Liberalisations of land-use planning, infrastructure, energy, and childcare rules are crucial to improve economic mobility, deepen our domestic market, and raise productivity.
There’s an obvious precedent for the sorts of pro-growth policies that Truss is offering: that of Ronald Reagan and his supply-side revolution.
Even with growth, shrinking state spending as a share of GDP will require serious reforms and cuts to government programmes.
The aim should not be to have the government try to boost birth rates, but to remove barriers that impede families from making their own self-funded, preferred decisions.
Want an example of economic fatalism? Just read reactions to the Foreign Secretary criticising the Bank of England’s inflation performance.
The key takeaway is that she has long thought that there was insufficient focus on growth – and that good policy can deliver it.
More of the same isn’t going to cut it, and the Foreign Secretary has the boldest and best vision for change.
Businesses and employees are only responding to monetary conditions set by the Bank of England, where the real responsibility lies.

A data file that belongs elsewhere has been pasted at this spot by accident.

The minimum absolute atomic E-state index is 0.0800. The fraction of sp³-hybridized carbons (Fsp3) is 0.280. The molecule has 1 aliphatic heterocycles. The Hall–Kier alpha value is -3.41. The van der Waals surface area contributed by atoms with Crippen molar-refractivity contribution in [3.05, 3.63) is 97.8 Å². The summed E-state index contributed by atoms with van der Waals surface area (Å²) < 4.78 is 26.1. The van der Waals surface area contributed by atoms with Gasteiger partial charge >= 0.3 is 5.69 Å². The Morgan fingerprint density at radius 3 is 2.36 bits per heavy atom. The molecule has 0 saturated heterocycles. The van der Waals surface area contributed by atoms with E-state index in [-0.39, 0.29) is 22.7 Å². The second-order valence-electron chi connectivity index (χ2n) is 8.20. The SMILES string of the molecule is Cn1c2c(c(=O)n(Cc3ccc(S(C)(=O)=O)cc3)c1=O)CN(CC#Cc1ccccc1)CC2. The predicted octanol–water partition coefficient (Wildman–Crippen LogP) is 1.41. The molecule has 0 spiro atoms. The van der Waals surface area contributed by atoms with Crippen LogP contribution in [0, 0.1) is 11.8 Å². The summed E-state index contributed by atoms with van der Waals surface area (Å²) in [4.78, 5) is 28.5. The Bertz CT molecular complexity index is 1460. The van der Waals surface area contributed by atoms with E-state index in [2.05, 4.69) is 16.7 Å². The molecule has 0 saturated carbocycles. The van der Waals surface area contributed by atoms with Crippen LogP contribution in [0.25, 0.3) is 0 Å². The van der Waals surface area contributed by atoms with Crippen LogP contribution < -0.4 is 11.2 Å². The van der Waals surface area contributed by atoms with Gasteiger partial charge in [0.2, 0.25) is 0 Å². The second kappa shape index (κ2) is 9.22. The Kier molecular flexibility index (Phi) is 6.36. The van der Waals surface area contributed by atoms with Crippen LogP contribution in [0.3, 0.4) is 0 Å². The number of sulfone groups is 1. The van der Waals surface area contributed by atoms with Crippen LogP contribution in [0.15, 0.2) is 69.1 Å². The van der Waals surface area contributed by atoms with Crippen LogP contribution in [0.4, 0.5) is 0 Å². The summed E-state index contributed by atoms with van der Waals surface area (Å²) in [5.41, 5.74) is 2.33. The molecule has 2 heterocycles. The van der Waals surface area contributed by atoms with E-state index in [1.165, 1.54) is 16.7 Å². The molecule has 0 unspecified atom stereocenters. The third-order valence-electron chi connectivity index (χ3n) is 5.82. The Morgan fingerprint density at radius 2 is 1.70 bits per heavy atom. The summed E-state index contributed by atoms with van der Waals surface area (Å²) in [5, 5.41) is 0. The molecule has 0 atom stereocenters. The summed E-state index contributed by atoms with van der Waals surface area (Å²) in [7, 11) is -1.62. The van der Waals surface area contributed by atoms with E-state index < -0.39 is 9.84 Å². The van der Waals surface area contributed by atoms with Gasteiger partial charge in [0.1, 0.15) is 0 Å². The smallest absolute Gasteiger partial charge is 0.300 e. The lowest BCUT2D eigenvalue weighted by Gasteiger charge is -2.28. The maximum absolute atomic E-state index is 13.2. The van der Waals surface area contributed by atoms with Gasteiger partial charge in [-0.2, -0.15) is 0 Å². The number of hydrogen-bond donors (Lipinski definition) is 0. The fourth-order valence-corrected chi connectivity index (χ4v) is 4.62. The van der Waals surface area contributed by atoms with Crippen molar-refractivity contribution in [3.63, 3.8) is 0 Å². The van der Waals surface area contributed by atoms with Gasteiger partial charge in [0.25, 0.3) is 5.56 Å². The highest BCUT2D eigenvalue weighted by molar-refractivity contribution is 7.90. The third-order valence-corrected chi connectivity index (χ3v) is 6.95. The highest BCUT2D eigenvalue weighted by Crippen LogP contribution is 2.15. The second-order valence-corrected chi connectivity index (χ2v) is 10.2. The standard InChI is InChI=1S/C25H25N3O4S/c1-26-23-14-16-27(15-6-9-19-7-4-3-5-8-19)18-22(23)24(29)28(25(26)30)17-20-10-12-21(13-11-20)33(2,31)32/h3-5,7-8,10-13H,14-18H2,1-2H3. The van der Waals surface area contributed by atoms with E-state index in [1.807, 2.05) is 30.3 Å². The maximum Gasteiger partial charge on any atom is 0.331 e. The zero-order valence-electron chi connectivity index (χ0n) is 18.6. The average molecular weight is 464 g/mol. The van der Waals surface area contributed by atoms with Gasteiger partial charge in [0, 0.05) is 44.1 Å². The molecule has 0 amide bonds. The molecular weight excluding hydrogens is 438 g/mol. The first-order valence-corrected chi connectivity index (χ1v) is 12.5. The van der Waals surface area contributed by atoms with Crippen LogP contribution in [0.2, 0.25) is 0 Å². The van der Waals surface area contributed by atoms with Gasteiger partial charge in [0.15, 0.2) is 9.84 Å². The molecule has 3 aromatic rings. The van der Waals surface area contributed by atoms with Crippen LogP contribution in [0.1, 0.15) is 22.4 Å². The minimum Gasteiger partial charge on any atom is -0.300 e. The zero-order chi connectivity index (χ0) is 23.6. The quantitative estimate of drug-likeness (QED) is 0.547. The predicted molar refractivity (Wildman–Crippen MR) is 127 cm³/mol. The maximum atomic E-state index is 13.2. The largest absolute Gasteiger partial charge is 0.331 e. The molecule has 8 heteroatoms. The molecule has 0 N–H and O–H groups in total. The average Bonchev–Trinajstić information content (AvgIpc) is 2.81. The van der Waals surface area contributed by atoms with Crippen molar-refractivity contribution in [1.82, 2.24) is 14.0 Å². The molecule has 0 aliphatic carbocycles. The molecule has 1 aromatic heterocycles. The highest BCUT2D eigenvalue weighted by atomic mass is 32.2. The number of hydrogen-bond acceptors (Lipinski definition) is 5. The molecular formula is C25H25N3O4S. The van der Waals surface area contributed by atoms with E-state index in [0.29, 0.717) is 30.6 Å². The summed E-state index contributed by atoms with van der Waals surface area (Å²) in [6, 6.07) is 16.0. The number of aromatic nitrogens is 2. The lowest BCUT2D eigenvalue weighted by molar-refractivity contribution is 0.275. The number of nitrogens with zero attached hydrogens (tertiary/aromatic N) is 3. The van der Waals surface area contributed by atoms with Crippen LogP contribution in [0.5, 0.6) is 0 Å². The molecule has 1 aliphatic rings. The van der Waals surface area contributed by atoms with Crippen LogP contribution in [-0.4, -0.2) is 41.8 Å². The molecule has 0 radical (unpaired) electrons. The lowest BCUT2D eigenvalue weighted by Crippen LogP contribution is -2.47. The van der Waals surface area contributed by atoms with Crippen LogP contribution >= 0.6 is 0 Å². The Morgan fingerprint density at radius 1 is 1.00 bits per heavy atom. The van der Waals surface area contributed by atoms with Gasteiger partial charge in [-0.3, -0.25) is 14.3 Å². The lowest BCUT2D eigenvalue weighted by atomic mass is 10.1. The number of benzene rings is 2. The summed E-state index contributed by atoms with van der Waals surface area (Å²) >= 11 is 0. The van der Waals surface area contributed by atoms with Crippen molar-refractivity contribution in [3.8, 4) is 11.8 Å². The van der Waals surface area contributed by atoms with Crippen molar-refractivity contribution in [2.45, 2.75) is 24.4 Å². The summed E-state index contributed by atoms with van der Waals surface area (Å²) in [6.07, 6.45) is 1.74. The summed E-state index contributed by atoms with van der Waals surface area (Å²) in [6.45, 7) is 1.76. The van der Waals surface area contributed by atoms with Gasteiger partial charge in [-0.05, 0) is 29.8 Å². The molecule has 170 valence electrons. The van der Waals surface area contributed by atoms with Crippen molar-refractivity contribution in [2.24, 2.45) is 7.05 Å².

A free-market Chancellor would have prioritised growing the economy over good headlines.
As the man himself famously did not say: “When the facts change, I find new reasons to advocate for stimulus packages.”
It won’t fix the problem on its own, but this is an opportunity to drive through worthwhile reform.
Better to actually fix housing costs and student loan repayments than devise a complex subsidy.
It allows politicians to squeeze voters whilst lying about being tax-cutters at election time.
Focusing on state sanctions risks understating the scale of the West’s economic response to Vladimir Putin’s war.
The system deters labour mobility, impedes cutting-edge logistics, constrains growing industries, and prevents businesses from repurposing quickly.